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  • Posted by Mariel Metcalfe
  • June 21, 2018
  • Articles

Scratching the surface: unmet needs in psoriasis

Scratching the surface: unmet needs in psoriasis

Director Mariel Metcalfe shares some key findings from a recent Living with psoriasis study conducted in Europe, which is now available to purchase

Psoriasis is a skin condition but its impact goes much further than skin-deep. The late US novelist John Updike, who had psoriasis from the age of six, talked about being ‘At War with my Skin’.

The martial metaphor is no exaggeration. Updike hesitated to use the term ‘disease’ for something “not contagious, painful, or debilitating”. Yet his psoriasis still had “the volatility of a disease, the sense of another presence co-occupying your body and singling you out from the happy herds of healthy, normal, mankind”(1). 

What Updike was getting at was the way psoriasis, for all its immediate discomfort, inconvenience and unpredictability, also makes complex emotional and psychological demands on people with the condition. In terms of current treatment paradigms, these subcutaneous factors are too often out of sight and mind.  

Psoriasis is a common inflammatory disease found more often in adults than children, with a geographical presence that expands in relationship to its distance from the equator(2). According to a recent systematic review, estimates of psoriasis prevalence worldwide ranged from 0.51% to 11.43% in adults and from 0% to 1.37%.in children(3).

The red, scaly, flaky patches characteristic of psoriasis can appear anywhere on the body, although most often on the scalp, knees, elbows and lower back. Psoriasis is not only highly invasive, it is a chronic condition, subject to flare-ups in response to triggers such as cold or dry weather, infections, stress, hormonal changes, skin damage, smoking or excess alcohol.

In short, there is no getting away from it. Updike describes how psoriasis “keeps you thinking. Strategies of concealment ramify, and self-examination is endless”(4). The disease’s impact ranges from mild irritation to severe discomfort and pain, particularly in psoriatic arthritis, where it is associated with swelling in the joints and connective tissue. 

Psoriasis affects everything

In a recent Living With Psoriasis survey conducted in France, Germany, Italy, Spain, the UK, Belgium and the Netherlands, we found that psoriasis affected every aspect of patients’ lives, from the physical to the social and psychological.

The physical symptoms mostly involved itching, experienced by 80% of interviewees in the four weeks prior to the survey, and dry skin (49%). Red raised patches (42%), scaliness (37%) and a burning sensation (31%) were also among the more frequent symptoms.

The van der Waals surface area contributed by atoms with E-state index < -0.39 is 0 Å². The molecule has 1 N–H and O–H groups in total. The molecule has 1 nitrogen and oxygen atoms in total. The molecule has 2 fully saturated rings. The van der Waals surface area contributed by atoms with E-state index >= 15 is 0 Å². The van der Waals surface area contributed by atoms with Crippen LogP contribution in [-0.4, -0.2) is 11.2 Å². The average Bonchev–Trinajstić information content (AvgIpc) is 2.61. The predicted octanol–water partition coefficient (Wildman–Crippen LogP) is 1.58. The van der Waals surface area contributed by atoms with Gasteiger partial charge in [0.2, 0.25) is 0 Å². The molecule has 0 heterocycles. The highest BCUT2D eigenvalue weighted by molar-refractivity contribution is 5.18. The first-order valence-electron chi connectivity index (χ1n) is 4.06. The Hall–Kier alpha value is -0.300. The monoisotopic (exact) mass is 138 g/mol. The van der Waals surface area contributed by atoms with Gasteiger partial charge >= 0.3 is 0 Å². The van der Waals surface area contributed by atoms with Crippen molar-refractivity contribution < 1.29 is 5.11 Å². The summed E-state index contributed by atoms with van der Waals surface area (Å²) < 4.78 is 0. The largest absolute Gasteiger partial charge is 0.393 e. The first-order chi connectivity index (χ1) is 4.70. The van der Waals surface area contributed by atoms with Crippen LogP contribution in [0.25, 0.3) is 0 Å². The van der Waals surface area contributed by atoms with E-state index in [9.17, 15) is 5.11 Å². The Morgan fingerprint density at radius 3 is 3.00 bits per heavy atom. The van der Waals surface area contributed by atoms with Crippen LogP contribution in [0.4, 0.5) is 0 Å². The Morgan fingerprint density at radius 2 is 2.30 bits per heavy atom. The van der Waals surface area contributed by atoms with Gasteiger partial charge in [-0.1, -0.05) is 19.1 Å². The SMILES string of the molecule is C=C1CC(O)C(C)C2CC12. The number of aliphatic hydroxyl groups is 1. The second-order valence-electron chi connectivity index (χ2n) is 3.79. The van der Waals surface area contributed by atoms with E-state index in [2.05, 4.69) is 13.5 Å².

The arms (74% of respondents), legs (70%) and head (58%) were the areas of the body most commonly affected by psoriasis, with the scalp and hands/fingernails (both 52%) also frequently mentioned. These symptoms were clearly a practical burden for patients. More than one third said psoriasis had a significant bearing on what they wore. Among those who worked or studied, patients typically took four days off per month due to the condition.

The large majority of respondents experienced psoriasis symptoms at least one to two times per week, with many affected daily. Moreover, 31% were prone to flare-ups on a weekly basis, while 36% experienced these fortnightly and 22% monthly. The average duration of flare-up was 6.4 days, with 51% of respondents affected for one to five days and 28% for six to 10 days.

Patients described flare-ups in terms of symptoms becoming increasingly frequent and severe, in particular itching and pain. Spots or crusts spread across the body surface, with skin-splitting and bleeding that soiled clothes and bed linen. These exacerbations were sometimes accompanied by joint pain and fatigue. “It is like an explosion, as if the skin was ‘boiling’ in those areas of the body,” one respondent commented. 

The leading causes of flare-ups were stress, reported by 65% of interviewees, followed by cold/dry weather (39%) and infections (33%). Knowing what a flare-up can do just makes the stress worse, as one interviewee noted: “I think that the flare-up is caused by me being nervous. When I have a flare, I feel afraid and concerned that it might spread all over the body.”

Stress and anxiety

In our survey, 77% of respondents experienced stress or anxiety due to psoriasis at least once a week, with 39% stressed everyday and 38% one to two times a week. This was mainly to do with other people’s reactions, misconceptions about the condition, or the visibility of symptoms and how that complicated clothing decisions.